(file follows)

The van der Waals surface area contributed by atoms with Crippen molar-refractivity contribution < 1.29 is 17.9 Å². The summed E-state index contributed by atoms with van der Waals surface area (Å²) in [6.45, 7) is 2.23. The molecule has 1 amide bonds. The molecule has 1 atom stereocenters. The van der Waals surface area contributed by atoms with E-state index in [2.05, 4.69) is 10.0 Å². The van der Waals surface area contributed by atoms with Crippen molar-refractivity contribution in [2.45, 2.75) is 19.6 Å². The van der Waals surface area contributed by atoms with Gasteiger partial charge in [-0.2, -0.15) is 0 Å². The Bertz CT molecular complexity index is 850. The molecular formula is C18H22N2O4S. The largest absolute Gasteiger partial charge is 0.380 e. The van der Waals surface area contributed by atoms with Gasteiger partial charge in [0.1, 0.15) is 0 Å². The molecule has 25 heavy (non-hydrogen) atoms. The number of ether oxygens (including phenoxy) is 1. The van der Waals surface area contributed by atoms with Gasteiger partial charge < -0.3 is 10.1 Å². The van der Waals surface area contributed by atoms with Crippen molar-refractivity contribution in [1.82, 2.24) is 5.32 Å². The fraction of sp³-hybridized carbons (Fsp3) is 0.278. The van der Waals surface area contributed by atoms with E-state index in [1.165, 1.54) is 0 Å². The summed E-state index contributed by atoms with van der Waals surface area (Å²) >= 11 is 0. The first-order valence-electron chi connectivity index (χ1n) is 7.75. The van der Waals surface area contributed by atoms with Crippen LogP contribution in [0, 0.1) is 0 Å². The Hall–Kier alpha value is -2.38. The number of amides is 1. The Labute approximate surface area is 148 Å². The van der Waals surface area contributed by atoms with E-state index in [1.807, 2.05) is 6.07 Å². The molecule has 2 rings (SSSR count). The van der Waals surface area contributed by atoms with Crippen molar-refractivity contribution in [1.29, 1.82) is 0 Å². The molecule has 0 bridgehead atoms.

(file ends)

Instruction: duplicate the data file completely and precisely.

The van der Waals surface area contributed by atoms with Crippen molar-refractivity contribution < 1.29 is 17.9 Å². The summed E-state index contributed by atoms with van der Waals surface area (Å²) in [6.45, 7) is 2.23. The molecule has 1 amide bonds. The molecule has 1 atom stereocenters. The van der Waals surface area contributed by atoms with E-state index in [2.05, 4.69) is 10.0 Å². The van der Waals surface area contributed by atoms with Crippen molar-refractivity contribution in [2.45, 2.75) is 19.6 Å². The van der Waals surface area contributed by atoms with Gasteiger partial charge in [-0.2, -0.15) is 0 Å². The Bertz CT molecular complexity index is 850. The molecular formula is C18H22N2O4S. The largest absolute Gasteiger partial charge is 0.380 e. The van der Waals surface area contributed by atoms with Gasteiger partial charge in [0.1, 0.15) is 0 Å². The molecule has 25 heavy (non-hydrogen) atoms. The number of ether oxygens (including phenoxy) is 1. The van der Waals surface area contributed by atoms with Gasteiger partial charge < -0.3 is 10.1 Å². The van der Waals surface area contributed by atoms with Crippen molar-refractivity contribution in [1.82, 2.24) is 5.32 Å². The fraction of sp³-hybridized carbons (Fsp3) is 0.278. The van der Waals surface area contributed by atoms with E-state index in [1.165, 1.54) is 0 Å². The summed E-state index contributed by atoms with van der Waals surface area (Å²) >= 11 is 0. The first-order valence-electron chi connectivity index (χ1n) is 7.75. The van der Waals surface area contributed by atoms with Crippen LogP contribution in [0, 0.1) is 0 Å². The Hall–Kier alpha value is -2.38. The number of amides is 1. The Labute approximate surface area is 148 Å². The van der Waals surface area contributed by atoms with E-state index in [1.807, 2.05) is 6.07 Å². The molecule has 2 rings (SSSR count). The van der Waals surface area contributed by atoms with Crippen molar-refractivity contribution in [1.29, 1.82) is 0 Å². The molecule has 0 bridgehead atoms.